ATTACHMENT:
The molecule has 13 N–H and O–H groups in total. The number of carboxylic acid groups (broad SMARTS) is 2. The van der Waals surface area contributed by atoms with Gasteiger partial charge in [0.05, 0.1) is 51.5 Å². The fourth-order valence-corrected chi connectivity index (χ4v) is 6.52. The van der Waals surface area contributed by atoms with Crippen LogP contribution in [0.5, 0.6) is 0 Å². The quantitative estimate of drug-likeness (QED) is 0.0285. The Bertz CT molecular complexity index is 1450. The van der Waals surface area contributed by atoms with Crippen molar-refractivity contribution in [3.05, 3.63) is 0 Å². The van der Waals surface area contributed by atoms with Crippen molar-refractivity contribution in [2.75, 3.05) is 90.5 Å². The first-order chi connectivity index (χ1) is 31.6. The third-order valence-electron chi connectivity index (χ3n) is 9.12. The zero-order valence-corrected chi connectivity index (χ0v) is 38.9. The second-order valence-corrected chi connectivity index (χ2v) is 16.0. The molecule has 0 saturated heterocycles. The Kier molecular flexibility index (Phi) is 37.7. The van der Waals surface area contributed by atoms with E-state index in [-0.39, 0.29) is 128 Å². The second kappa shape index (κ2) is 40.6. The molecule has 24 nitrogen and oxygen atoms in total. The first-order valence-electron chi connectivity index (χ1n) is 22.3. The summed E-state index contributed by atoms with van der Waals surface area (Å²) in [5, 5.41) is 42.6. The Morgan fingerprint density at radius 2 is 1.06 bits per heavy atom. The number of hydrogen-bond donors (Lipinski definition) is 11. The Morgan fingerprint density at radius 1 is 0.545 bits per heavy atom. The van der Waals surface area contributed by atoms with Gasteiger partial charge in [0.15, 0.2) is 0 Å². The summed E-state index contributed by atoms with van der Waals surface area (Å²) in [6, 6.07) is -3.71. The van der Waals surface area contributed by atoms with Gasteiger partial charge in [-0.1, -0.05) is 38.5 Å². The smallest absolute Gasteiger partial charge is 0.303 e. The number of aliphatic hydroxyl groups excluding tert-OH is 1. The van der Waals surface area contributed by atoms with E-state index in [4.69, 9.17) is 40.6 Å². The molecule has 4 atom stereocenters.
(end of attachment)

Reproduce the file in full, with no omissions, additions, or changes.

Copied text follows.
The molecule has 13 N–H and O–H groups in total. The number of carboxylic acid groups (broad SMARTS) is 2. The van der Waals surface area contributed by atoms with Gasteiger partial charge in [0.05, 0.1) is 51.5 Å². The fourth-order valence-corrected chi connectivity index (χ4v) is 6.52. The van der Waals surface area contributed by atoms with Crippen LogP contribution in [0.5, 0.6) is 0 Å². The quantitative estimate of drug-likeness (QED) is 0.0285. The Bertz CT molecular complexity index is 1450. The van der Waals surface area contributed by atoms with Crippen molar-refractivity contribution in [3.05, 3.63) is 0 Å². The van der Waals surface area contributed by atoms with Crippen molar-refractivity contribution in [2.75, 3.05) is 90.5 Å². The first-order chi connectivity index (χ1) is 31.6. The third-order valence-electron chi connectivity index (χ3n) is 9.12. The zero-order valence-corrected chi connectivity index (χ0v) is 38.9. The second-order valence-corrected chi connectivity index (χ2v) is 16.0. The molecule has 0 saturated heterocycles. The Kier molecular flexibility index (Phi) is 37.7. The van der Waals surface area contributed by atoms with E-state index in [-0.39, 0.29) is 128 Å². The second kappa shape index (κ2) is 40.6. The molecule has 24 nitrogen and oxygen atoms in total. The first-order valence-electron chi connectivity index (χ1n) is 22.3. The summed E-state index contributed by atoms with van der Waals surface area (Å²) in [5, 5.41) is 42.6. The Morgan fingerprint density at radius 2 is 1.06 bits per heavy atom. The number of hydrogen-bond donors (Lipinski definition) is 11. The Morgan fingerprint density at radius 1 is 0.545 bits per heavy atom. The van der Waals surface area contributed by atoms with Gasteiger partial charge in [0.15, 0.2) is 0 Å². The summed E-state index contributed by atoms with van der Waals surface area (Å²) in [6, 6.07) is -3.71. The van der Waals surface area contributed by atoms with Gasteiger partial charge in [-0.1, -0.05) is 38.5 Å². The smallest absolute Gasteiger partial charge is 0.303 e. The number of aliphatic hydroxyl groups excluding tert-OH is 1. The van der Waals surface area contributed by atoms with E-state index in [4.69, 9.17) is 40.6 Å². The molecule has 4 atom stereocenters.